Great job! That’s quite an accomplishment. There is certainly more than one way to get the behavior you want – coercion and force is one method, and motivation (toys, treats, praise, etc.) is another. Modern scientific research supports the latter, methods that promote a positive bond of trust between you and your dog. If you’ve been using other motivators like toys and play and positive time spent together and that’s been working for you and your dogs – that’s wonderful! If using coercion and force to get your dog to listen is your jam . . . think about how you like to learn new skills (does a punch in the face help you learn algebraic equations?) and get back to me.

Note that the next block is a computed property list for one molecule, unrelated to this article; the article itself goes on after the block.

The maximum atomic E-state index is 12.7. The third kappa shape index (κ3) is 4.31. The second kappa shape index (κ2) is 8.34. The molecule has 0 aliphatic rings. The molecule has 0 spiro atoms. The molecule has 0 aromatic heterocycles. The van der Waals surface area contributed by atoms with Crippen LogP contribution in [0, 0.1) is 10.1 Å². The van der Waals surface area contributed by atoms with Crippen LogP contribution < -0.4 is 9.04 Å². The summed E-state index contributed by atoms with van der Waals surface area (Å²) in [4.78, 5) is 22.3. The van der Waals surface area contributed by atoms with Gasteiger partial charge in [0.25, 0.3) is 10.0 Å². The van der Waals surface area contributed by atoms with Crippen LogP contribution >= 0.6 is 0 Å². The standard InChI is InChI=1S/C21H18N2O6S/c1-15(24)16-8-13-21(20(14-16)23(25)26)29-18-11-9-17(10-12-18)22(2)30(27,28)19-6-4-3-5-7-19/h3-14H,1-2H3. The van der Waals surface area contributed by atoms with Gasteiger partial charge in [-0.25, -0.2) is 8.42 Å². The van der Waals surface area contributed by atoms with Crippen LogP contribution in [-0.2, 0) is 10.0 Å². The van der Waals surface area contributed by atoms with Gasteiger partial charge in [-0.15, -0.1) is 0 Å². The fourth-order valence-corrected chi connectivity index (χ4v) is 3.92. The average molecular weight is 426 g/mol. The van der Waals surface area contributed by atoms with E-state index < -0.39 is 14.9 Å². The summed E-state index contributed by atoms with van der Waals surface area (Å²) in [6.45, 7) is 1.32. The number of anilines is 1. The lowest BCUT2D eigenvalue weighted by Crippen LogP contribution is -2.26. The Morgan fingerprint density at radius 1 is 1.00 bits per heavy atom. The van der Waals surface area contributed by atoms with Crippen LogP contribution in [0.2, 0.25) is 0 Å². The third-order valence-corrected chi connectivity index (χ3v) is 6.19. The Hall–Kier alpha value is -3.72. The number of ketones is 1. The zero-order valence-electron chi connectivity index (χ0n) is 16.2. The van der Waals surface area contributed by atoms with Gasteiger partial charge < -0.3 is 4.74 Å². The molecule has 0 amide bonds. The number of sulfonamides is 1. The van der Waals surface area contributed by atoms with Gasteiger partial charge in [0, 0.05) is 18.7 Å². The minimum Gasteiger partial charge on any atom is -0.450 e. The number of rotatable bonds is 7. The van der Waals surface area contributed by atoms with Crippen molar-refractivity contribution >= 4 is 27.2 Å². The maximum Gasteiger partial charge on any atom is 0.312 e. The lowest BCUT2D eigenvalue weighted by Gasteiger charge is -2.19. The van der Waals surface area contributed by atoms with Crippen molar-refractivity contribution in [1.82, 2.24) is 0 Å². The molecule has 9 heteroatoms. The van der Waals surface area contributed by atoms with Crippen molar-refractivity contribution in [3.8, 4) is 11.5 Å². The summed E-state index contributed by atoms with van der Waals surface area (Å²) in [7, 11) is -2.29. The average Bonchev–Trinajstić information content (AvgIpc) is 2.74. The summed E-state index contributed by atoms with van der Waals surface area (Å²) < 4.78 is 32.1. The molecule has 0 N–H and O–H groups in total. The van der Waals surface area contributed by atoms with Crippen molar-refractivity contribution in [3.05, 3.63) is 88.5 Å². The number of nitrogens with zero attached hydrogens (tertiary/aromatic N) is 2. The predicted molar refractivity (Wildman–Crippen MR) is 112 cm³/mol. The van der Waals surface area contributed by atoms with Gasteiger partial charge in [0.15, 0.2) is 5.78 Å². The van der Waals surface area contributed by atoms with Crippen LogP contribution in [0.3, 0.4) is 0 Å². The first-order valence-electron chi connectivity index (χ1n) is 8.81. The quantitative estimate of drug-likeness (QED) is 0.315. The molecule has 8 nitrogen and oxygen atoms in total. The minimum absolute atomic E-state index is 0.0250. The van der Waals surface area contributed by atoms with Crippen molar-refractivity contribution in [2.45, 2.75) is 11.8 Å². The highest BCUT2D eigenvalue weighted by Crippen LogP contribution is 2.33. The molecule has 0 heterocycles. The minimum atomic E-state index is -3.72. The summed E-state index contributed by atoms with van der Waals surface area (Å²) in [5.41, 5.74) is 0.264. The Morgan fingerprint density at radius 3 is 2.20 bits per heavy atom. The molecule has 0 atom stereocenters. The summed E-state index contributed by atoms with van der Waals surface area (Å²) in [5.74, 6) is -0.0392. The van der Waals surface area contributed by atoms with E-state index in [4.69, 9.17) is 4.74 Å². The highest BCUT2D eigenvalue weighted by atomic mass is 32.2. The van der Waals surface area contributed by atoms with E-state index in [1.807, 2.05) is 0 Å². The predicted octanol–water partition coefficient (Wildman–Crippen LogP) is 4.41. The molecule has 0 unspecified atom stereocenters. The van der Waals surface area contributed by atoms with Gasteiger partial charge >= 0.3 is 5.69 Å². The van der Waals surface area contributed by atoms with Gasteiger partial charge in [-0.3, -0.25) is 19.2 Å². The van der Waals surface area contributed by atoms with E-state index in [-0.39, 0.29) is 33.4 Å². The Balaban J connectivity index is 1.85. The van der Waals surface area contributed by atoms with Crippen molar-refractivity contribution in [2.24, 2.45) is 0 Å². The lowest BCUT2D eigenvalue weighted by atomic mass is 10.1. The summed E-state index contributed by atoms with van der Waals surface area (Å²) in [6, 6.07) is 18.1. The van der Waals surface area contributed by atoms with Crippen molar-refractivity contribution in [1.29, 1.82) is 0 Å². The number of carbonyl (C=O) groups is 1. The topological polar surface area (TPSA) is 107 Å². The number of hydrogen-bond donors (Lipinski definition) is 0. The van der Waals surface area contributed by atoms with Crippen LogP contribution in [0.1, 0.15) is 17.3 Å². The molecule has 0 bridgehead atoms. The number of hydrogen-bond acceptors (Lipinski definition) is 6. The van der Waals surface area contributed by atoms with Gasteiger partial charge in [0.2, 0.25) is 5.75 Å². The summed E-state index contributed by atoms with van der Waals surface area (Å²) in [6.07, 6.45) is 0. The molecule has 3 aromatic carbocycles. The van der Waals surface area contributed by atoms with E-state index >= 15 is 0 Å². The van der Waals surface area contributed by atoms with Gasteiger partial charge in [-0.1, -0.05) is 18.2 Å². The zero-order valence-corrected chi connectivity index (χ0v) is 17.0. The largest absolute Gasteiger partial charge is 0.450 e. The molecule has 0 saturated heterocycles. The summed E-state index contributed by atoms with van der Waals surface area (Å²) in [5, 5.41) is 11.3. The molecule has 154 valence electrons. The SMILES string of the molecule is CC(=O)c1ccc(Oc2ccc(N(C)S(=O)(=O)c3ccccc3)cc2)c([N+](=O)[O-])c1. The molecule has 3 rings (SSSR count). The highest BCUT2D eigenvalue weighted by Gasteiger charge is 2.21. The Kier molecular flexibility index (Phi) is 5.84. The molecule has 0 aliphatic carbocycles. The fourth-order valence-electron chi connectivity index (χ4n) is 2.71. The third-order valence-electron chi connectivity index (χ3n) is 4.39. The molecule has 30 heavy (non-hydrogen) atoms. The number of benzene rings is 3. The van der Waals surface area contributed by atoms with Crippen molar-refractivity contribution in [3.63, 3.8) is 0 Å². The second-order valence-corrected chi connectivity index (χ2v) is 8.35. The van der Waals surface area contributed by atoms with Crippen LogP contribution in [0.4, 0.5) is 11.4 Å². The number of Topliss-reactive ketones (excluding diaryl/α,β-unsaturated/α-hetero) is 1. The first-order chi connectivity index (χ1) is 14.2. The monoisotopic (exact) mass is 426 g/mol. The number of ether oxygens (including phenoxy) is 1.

3. My dog will get fat if I give him treats!
This is perhaps a good time to explain my definition of “treats.” A treat is a tidbit of food that is desirable to the dog in the given environment. For most training sessions, it doesn’t have to be fancy, or high caloric or fat content. In fact, for many of my clients, I recommend that their dog train for the kibble that would normally be put into their bowl. Higher value reinforcement (traditional “treats”, chicken, cheese, liver, etc. etc.) are reserved for when you take your dog to high-stakes situations with lots of distractions. If your dog gets fed for “free” in a bowl every day – why not turn that food into motivators for good learning? If you still aren’t convinced, there is this great video that is going around Facebook illustrating a common phenomenon – a dog choosing to “work” a food puzzle for its food instead of taking the “free” food in the bowl right next to it.